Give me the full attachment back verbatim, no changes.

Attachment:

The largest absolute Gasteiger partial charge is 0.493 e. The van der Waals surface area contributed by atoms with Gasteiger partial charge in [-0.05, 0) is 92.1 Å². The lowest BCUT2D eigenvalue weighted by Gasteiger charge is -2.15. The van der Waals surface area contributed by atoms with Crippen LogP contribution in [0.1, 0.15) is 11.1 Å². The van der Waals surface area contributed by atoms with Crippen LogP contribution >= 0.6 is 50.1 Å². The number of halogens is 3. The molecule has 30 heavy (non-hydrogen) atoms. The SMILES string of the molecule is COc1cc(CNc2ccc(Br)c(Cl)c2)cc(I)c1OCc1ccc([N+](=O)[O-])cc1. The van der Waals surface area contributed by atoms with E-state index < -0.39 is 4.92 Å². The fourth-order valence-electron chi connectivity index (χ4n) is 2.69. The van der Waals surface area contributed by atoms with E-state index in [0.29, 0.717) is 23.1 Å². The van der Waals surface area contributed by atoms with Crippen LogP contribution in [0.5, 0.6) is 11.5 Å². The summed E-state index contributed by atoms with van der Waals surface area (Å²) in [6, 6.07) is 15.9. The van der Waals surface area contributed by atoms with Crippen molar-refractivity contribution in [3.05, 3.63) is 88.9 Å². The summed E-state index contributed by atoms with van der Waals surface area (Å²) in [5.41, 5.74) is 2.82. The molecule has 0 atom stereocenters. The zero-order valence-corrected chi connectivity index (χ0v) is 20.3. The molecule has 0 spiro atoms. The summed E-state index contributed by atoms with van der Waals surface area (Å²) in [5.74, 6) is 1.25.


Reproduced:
The largest absolute Gasteiger partial charge is 0.493 e. The van der Waals surface area contributed by atoms with Gasteiger partial charge in [-0.05, 0) is 92.1 Å². The lowest BCUT2D eigenvalue weighted by Gasteiger charge is -2.15. The van der Waals surface area contributed by atoms with Crippen LogP contribution in [0.1, 0.15) is 11.1 Å². The van der Waals surface area contributed by atoms with Crippen LogP contribution >= 0.6 is 50.1 Å². The number of halogens is 3. The molecule has 30 heavy (non-hydrogen) atoms. The SMILES string of the molecule is COc1cc(CNc2ccc(Br)c(Cl)c2)cc(I)c1OCc1ccc([N+](=O)[O-])cc1. The van der Waals surface area contributed by atoms with E-state index < -0.39 is 4.92 Å². The fourth-order valence-electron chi connectivity index (χ4n) is 2.69. The van der Waals surface area contributed by atoms with E-state index in [0.29, 0.717) is 23.1 Å². The van der Waals surface area contributed by atoms with Crippen LogP contribution in [0.5, 0.6) is 11.5 Å². The summed E-state index contributed by atoms with van der Waals surface area (Å²) in [6, 6.07) is 15.9. The van der Waals surface area contributed by atoms with Crippen molar-refractivity contribution in [3.05, 3.63) is 88.9 Å². The summed E-state index contributed by atoms with van der Waals surface area (Å²) in [5.41, 5.74) is 2.82. The molecule has 0 atom stereocenters. The zero-order valence-corrected chi connectivity index (χ0v) is 20.3. The molecule has 0 spiro atoms. The summed E-state index contributed by atoms with van der Waals surface area (Å²) in [5.74, 6) is 1.25.